Well, here we go again. Less than three months after President Obama and Congress narrowly avoided walking off a fiscal cliff, we're bracing for Round 2. Only this time, we're all a bit worse for wear.
Neil L. Pruitt Jr. and Judith Y. Brachman are the first GOP appointees to the long-term care commission created as part of January's fiscal cliff deal.
Providers will have to hold their breath a little longer after receiving Medicare payments, thanks to a little-publicized provision of recently signed fiscal cliff legislation.
Long-term care facilities should prepare to pay more for food in 2013, with prices going up as much as 4%, according to a prominent industry voice.
The fiscal cliff avoidance deal seems to prove an adage about politics being the art of compromise. But as tradeoffs go, long-term care providers didn't fare too badly.
Providers generally lauded a deal that kept the nation from going over the so-called fiscal cliff in January. Spared were automatic Medicare cuts to physicians and facilities.
Long-term operators are cheering that Congress averted cutting Medicare payments through sequestration this week, and they're glad that another one-year postponement of physician pay cuts didn't come at their expense.
Should a person be congratulated and backslapped for simply doing his or her job? That's the question that should be on people's minds today as they ponder what has happened with fiscal cliff negotiations.
This month, "fiscal cliff" has become as much a part of the American lexicon as Happy Hanukah and Merry Christmas. For most Americans, the fiscal cliff - a mandatory 3% contraction of the federal government, is thought of as unimaginable. For Skilled Nursing Facilities (SNF) that have witnessed an 11% reduction in reimbursements in 2012, they have already endured a fiscal cliff and it is clear the future will not get any easier.
As providers and countless others around the nation anxiously await the fate of "fiscal cliff" negotiations in Washington, preparations also are underway for on-site holiday celebrations and observances. Nursing care is a 24/7 business that literally never stops. However, it is also necessary for professionals to take time to pause when possible to recharge their batteries and get ready for the year ahead. The McKnight's team wishes you a happy, healthy holiday season and all the best in 2013.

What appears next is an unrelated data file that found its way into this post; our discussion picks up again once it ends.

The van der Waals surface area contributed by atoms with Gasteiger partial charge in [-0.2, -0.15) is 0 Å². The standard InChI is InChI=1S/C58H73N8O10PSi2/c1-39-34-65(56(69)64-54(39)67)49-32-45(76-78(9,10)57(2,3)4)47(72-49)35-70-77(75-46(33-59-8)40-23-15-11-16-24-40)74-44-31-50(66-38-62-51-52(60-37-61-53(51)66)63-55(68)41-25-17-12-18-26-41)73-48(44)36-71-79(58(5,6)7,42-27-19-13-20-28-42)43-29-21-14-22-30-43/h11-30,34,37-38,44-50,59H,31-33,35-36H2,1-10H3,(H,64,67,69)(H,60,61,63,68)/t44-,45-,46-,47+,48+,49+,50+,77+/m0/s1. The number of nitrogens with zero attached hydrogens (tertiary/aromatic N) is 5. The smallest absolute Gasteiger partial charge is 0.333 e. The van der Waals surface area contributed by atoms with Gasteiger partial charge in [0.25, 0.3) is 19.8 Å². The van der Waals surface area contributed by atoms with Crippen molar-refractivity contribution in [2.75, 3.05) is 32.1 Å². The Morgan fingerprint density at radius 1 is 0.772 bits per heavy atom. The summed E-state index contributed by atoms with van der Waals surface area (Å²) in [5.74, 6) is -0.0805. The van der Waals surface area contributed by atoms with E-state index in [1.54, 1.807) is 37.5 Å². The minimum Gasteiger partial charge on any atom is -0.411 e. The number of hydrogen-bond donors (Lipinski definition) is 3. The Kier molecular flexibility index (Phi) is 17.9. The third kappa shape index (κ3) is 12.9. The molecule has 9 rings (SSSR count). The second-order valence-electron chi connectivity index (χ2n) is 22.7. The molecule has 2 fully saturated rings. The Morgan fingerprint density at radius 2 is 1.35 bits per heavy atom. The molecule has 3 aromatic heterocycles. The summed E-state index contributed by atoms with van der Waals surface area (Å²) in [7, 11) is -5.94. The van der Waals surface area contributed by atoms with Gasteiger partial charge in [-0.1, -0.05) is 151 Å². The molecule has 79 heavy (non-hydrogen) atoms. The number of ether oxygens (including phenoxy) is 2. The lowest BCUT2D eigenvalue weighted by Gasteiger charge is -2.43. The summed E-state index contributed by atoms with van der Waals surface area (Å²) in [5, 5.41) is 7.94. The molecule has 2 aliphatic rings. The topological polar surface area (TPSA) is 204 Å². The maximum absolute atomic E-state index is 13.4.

If you are like most long-term care professionals, you are likely watching the ongoing fiscal cliff standoff with a mixture of fear and disgust.
At financial discussions heat up about cuts needed to reduce the federal deficit, Sen. Tom Harkin (D-IA) called Medicaid a "lifeline" and told fellow legislators to "Keep your hands off Medicaid, and keep your hands of Medicare."
As fiscal cliff negotiations continue, nine state chapters of the American Health Care Association/National Center for Assisted Living have sent representatives to meet with lawmakers in the nation's capital.
While Congressional lawmakers continue to negotiate avoiding the looming so-called fiscal cliff, a long-term care provider group reports Americans oppose cutting Medicare payments to nursing homes.
With deficit reduction all the rage in Washington, the central question remains: Where might funding cuts and revenue streams come from? Medicare is clearly in the crosshairs, continuing to make providers anxious as deficit reduction talks stretched into the weekend.
We're hearing much out of Washington these days about the looming fiscal cliff. Assessments about its impact run the gamut from no big deal to very big deal. As is usually the case, the truth is probably somewhere in between
A medical device excise tax scheduled to hit Jan. 1 is causing uncertainty among manufacturers and providers, a healthcare expert said Monday.
The leader of the Alliance for Quality Nursing Home Care expressed optimism Friday after President Obama and House Speaker John Boehner (R-OH) spoke publicly about looming healthcare funding threats.
When he gave his acceptance speech Tuesday night, President Obama told the nation that "the best is yet to come." Many long-term care operators may not be in full agreement.